Human IL-15 Antibody
Human IL-15 Antibody Summary
Accession # P40933.1
Please Note: Optimal dilutions should be determined by each laboratory for each application. General Protocols are available in the Technical Information section on our website.
IL‑15 in Human Placenta. IL‑15 was detected in immersion fixed paraffin-embedded sections of human placenta using Mouse Anti-Human IL‑15 Monoclonal Antibody (Catalog # MAB2472) at 5 µg/mL for 1 hour at room temperature followed by incubation with the Anti-Mouse IgG VisUCyte™ HRP Polymer Antibody (Catalog # VC001). Before incubation with the primary antibody, tissue was subjected to heat-induced epitope retrieval using VisUCyte Antigen Retrieval Reagent-Basic (Catalog # VCTS021). Tissue was stained using DAB (brown) and counterstained with hematoxylin (blue). Specific staining was localized to cytoplasm and nuclei in decidual cells. View our protocol for IHC Staining with VisUCyte HRP Polymer Detection Reagents.
IL‑15 in HeLa Cells (Human). IL‑15 was detected in immersion fixed HeLa cells (human) using Mouse Anti-Human IL‑15 Monoclonal Antibody (Catalog # MAB2472) at 8 µg/mL for 3 hours at room temperature. Cells were stained using the NorthernLights™ 557-conjugated Anti-Mouse IgG Secondary Antibody (red; Catalog # NL007) and counterstained with DAPI (blue). Specific staining was localized to cytoplasm. View our protocol for Fluorescent ICC Staining of Cells on Coverslips.
IL‑15 in RAW264.7 cells. IL‑15 was detected in immersion fixed using Mouse Anti-Human IL‑15 Monoclonal Antibody (Catalog # MAB2472) at 8 µg/mL for 3 hours at room temperature. Cells were stained using the NorthernLights™ 557-conjugated Anti-Mouse IgG Secondary Antibody (red; Catalog # NL007) and counterstained with DAPI (blue). Specific staining was localized to cytoplasm. View our protocol for Fluorescent ICC Staining of Cells on Coverslips.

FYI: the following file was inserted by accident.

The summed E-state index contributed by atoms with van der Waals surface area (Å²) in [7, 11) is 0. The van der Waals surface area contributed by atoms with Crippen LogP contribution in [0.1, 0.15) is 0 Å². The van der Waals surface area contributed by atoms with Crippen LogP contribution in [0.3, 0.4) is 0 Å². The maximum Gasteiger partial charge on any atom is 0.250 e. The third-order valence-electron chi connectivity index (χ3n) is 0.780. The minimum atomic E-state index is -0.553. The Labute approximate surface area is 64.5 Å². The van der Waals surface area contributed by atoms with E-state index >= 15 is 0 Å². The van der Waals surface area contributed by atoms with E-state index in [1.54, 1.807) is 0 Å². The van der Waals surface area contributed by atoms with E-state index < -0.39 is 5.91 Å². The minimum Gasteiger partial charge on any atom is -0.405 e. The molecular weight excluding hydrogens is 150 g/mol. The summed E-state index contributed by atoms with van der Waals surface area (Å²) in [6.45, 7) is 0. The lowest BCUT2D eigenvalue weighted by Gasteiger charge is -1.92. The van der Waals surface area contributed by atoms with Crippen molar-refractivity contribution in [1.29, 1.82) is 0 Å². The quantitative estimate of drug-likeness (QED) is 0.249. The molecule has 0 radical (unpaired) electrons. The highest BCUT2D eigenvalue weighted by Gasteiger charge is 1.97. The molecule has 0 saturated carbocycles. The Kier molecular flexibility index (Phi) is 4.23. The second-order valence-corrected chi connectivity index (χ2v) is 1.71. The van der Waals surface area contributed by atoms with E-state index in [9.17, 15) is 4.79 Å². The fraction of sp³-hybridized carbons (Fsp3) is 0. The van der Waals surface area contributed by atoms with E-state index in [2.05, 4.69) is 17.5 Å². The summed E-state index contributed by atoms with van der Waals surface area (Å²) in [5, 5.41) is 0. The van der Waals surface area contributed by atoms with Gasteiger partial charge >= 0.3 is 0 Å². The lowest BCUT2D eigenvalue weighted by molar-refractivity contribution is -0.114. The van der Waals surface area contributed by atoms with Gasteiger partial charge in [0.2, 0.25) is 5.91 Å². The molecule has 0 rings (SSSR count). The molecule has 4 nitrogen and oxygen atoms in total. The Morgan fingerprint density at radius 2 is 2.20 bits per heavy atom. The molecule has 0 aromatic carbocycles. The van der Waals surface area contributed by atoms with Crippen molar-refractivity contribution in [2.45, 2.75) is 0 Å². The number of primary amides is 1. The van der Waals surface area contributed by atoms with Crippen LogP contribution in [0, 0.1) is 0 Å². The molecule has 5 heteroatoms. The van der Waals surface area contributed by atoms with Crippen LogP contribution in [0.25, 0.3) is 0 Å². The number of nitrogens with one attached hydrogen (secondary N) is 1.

Preparation and Storage
- 12 months from date of receipt, -20 to -70 °C as supplied.
- 1 month, 2 to 8 °C under sterile conditions after reconstitution.
- 6 months, -20 to -70 °C under sterile conditions after reconstitution.
Interleukin 15 (IL-15) is a widely expressed 14 kDa cytokine that is structurally and functionally related to IL-2 and plays an important role in many immunological diseases (1, 2). Mature human IL-15 protein shares 70% amino acid sequence identity with mouse and rat IL-15. Alternative splicing generates isoforms of Interleukin 15 with either a long or short signal peptide (LSP or SSP), and the SSP isoform is retained intracellularly (3). The IL-15 protein binds with high affinity to IL-15 R alpha (4). It binds with lower affinity to a complex of IL-2 R beta and the common gamma chain ( gamma c) which are also subunits of the IL-2 receptor complex (5). IL-15 associates with IL-15 R alpha in the endoplasmic reticulum, and this complex is expressed on the cell surface (6). The dominant mechanism of IL-15 action is known as transpresentation in which IL-15 and IL-15 R alpha are coordinately expressed on the surface of one cell and interact with complexes of IL-2 R beta / gamma c on adjacent cells (7). This enables cells to respond to Interleukin 15 even if they do not express IL-15 R alpha (6). In human and mouse, soluble IL-15-binding forms of IL-15 R alpha can be generated by proteolytic shedding and bind up nearly all the IL-15 protein in circulation (8-10). Soluble IL-15 R alpha functions as an inhibitor that limits IL-15 action (4, 9). Ligation of membrane-associated IL-15/IL-15 R alpha complexes also induces reverse signaling that promotes activation of the IL-15/IL-15 R alpha expressing cells (11). IL-15 induces or enhances the differentiation, maintenance, or activation of multiple T cell subsets including NK, NKT, Th17, Treg, and CD8+ memory cells (12-16). An important component of these functions is the ability of IL-15 to induce dendritic cell differentiation and inflammatory activation (11, 14). IL-15 exhibits anti-tumor activity independent of its actions on NK cells or CD8+ T cells (17). It also inhibits the deposition of lipid in adipocytes, and its circulating levels are decreased in obesity (18).
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